‘Sound conclusions’: Senate panel backs ‘Russiagate’ intel report
The Senate Intelligence Committee endorsed the intelligence community assessment (ICA) that Russia meddled in the US presidential election, taking the word of the people involved that everything was done properly.
The committee finds that the ICA is “a sound intelligence product,” and “believes the conclusions of the ICA are sound,” said the report released on Tuesday by Chairman Richard Burr (R-North Carolina) and endorsed by ranking member Senator Mark Warner (D-Virginia).
Numerous media outlets pointed out how the bipartisan Senate report disagreed with the House panel’s conclusions from back in April. The #Resistance was all excited too.
In the new Senate Intel Committee assessment released today, it says Russian interference of the 2016 US election was personally approved by Vladimir Putin. The report also finds Russia intended to help Trump and hurt Clinton. We need to have a new election, without interference.— Scott Dworkin (@funder) July 3, 2018
BREAKING: Senate Intel Committee upholds the conclusion of the Intelligence Community that Russia developed a "clear preference" for Donald Trump in 2016 and sought to help him win the White House.TRANSLATION: The damage being done to America is the result of a FASCIST COUP.— Ryan Knight 🌊 (@ProudResister) July 3, 2018
The actual document, however, is long on faith and assertions and short on evidence. Time and again, the committee claims that their own conclusions, as well as those of the ICA, have been confirmed by “open source” information. That’s the catch-all phrase of the veritable cottage industry of self-proclaimed experts on “Russian bots” and trolls, who have used the “Russiagate” panic to get embedded in social media.
The January 2017 ICA document was similarly short on evidence and padded out by a seven-page report on RT activities in the US, based on “open-source” information dating back to 2012. Here is the only instance in which the committee actually criticizes the ICA, saying it “fails to provide an updated assessment of this capability in 2016,” especially since “this information was available in open source.”
Either way, none of that matters, because the “ICA does not comment on the potential effectiveness of this propaganda campaign,” the committee report says. So why bring up RT to begin with, let alone make it a large chunk of the entire assessment?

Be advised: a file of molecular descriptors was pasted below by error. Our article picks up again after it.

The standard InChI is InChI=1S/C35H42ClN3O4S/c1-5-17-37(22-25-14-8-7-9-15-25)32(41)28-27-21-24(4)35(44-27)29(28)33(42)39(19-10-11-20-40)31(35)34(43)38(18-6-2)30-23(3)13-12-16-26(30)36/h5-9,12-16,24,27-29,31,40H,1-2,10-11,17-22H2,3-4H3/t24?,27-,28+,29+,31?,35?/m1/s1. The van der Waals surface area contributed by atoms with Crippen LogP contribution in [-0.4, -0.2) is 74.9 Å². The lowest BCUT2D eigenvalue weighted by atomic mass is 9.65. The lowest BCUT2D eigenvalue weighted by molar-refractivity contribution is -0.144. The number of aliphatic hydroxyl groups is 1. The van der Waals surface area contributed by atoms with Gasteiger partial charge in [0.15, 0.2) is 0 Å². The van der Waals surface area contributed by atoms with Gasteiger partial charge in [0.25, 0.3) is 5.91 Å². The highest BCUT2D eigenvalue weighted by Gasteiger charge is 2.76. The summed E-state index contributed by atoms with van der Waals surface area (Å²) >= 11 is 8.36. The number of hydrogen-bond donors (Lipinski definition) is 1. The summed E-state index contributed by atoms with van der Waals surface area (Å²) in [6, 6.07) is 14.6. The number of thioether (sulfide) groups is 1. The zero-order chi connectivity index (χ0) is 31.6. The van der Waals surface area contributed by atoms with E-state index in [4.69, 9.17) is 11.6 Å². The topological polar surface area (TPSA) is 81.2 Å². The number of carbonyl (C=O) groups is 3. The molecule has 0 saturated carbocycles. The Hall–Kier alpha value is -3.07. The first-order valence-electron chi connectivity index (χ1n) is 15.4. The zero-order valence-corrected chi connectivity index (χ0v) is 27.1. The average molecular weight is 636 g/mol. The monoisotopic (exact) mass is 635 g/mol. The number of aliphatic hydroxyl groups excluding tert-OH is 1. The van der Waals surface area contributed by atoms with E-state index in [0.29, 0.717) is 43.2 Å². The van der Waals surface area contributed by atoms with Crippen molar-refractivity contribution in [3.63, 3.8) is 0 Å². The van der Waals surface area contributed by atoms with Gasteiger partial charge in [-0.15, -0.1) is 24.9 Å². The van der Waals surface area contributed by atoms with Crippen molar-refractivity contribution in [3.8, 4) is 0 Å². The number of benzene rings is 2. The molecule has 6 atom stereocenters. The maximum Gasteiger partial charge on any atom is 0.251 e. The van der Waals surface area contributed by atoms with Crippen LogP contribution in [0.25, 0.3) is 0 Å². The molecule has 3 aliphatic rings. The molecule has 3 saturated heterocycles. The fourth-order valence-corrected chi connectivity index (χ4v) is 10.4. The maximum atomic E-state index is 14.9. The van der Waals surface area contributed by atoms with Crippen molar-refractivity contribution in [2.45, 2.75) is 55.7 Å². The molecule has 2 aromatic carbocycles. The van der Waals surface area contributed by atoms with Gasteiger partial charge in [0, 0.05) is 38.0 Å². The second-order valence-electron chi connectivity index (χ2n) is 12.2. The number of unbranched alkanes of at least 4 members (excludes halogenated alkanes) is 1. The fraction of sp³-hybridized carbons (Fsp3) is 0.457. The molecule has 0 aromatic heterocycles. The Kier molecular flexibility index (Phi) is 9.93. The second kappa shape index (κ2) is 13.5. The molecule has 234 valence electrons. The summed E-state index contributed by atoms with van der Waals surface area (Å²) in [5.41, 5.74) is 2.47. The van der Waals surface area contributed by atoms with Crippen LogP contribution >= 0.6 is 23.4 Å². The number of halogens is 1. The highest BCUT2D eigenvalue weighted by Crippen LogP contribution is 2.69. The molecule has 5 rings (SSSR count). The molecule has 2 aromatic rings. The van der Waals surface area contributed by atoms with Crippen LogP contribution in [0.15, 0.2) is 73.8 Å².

As for the evidence the committee itself has managed to dig up, it has largely consisted of admissions by social media giants that RT may have promoted some tweets and Facebook posts, and that some people posted in Cyrillic.
The second valuable finding in Tuesday’s report debunks the fraudulent talking point that “seventeen US intelligence agencies” blamed Russia for allegedly interfering in the election, while also providing an excuse for why only a handful of analysts from three agencies were involved.
“Only three agencies were represented in the drafting process, because of the extreme sensitivity of the sources and methods involved,” the committee says.
If they say so themselves...
Here is where it gets interesting. The committee “had to rely on agencies that the sensitive information and accesses had been accurately reported.” In other words, they had to take the agencies’ own word for it.
Secondly, the senators “heard consistently” from the intelligence personnel involved with the report that they were “under no politically motivated pressure to reach any conclusions.” Certainly, if you ignore the facts that President Barack Obama was a Democrat and it was Hillary Clinton and the Democratic Party that originated the claim that Russia had interfered in the election.
Another claim taken on faith was that the so-called Steele Dossier “did not in any way inform the analysis in the ICA - including the key findings - because it was unverified information and had not been disseminated as serialized intelligence reporting.”
Yet the dossier was used by the FBI to secure four FISA surveillance warrants on a former Trump campaign aide, which were conducted by the NSA. Personnel from both agencies took part in writing the ICA.
Contrast the committee’s determination to accept the intelligence agencies’ claims at face value with their refusal to take the word of Russian President Vladimir Putin, who categorically denied that Moscow meddled in the US presidential election. Instead, the committee “concurs with intelligence and open-source assessments” (that phrase again) that the Russian “influence campaign” was approved by Putin personally.
The timing of the Burr-Warner report’s release is interesting in itself. It dropped right before the Fourth of July, with the impending holiday celebrations discouraging detailed scrutiny. Its release also coincided with the Senate Republican delegation’s visit to Moscow, ahead of the scheduled July 16 summit between the US and Russian presidents in Helsinki, Finland.
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